Data Privacy and Patient Consent
Data privacy refers to the interest individuals and organisations have in the collection, sharing, use and disclosure of information about those individuals or organizations. Common information types raising data privacy issues include health (especially genetic), criminal justice, financial, and location. The recent rapid growth of electronic data archives and associated data technologies has increased the importance of data privacy issues, and has led to a growing body of legislation and codes of practice.
Patient consent, in relation to data, refers to a patient’s act of approving the collection, sharing, use or disclosure of information about them. It is important because data with appropriate patient consent often falls into exception clauses in privacy legislation.
The challenge in data privacy is to balance the need to share and use data with the need to protect personally identifiable information and respect patient consent. For example, a...
- 1.Agrawal R., Evfimievski A., and Srikant R. Information sharing across private databases. In Proc. ACM SIGMOD Int. Conf. on Management of Data, 2003, pp. 86–97.Google Scholar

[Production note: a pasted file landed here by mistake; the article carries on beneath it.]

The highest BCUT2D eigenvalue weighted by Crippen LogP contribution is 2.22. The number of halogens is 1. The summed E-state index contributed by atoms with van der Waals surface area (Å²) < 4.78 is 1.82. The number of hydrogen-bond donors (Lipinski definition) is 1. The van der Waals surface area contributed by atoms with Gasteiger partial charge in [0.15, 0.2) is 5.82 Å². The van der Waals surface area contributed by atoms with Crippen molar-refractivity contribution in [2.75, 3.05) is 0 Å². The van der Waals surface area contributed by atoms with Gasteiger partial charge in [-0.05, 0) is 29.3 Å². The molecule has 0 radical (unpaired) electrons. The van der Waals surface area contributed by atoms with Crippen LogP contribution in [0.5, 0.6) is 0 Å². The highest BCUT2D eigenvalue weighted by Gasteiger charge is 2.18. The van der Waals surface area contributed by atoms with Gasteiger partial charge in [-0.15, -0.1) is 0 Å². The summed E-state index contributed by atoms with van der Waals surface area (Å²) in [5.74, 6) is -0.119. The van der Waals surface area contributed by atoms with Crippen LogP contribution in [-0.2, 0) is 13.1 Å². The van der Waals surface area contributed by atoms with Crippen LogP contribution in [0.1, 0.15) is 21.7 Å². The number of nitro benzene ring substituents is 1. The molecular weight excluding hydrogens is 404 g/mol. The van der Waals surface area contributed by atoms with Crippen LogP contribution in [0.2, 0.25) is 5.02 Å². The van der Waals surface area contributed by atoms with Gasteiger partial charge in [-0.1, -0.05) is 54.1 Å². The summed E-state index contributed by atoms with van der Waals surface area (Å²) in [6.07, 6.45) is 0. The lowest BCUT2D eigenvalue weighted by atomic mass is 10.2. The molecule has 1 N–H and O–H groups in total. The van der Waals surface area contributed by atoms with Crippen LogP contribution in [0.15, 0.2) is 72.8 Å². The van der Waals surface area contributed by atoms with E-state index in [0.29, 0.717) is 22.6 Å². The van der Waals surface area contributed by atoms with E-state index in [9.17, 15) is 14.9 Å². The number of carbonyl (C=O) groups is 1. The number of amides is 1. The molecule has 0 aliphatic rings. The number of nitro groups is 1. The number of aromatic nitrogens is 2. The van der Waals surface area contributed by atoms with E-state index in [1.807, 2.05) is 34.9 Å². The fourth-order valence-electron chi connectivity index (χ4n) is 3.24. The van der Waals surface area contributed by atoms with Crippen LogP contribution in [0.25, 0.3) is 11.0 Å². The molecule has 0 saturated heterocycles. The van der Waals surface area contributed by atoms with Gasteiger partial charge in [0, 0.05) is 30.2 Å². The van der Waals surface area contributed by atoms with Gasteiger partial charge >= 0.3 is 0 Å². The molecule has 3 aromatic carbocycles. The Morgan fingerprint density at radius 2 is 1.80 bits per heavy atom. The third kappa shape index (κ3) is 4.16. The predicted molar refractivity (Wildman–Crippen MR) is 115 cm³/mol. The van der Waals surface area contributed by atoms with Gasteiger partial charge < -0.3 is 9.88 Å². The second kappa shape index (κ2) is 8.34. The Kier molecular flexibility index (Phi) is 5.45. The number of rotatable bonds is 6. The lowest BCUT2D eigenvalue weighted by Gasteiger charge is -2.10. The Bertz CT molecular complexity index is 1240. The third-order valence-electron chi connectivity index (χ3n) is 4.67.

- 2.Churches T. and Christen P. Some methods for blindfolded record linkage. BMC Med. Inform. Decis. Making, 4:9, 2004.Google Scholar
- 3.Domingo-Ferrer J. and Torra V. (eds.). Privacy in Statistical Databases. Lect. Notes Comput. Sci., Vol 3050. Springer, Berlin Heidelberg, 2004.Google Scholar
- 4.OKeefe C.M., Yung M., and Baxter R. Privacy-preserving linkage and data extraction protocols. In Workshop on Privacy in the Electronic Society in conjunction with the 11th ACM CCS Conference, 2004.Google Scholar
- 5.Sandhu R.S., Coyne E.J., Feinstein H.L., and Youman C.E. Role-based access control models. IEEE Comput., 29(2):38–47, 1996.Google Scholar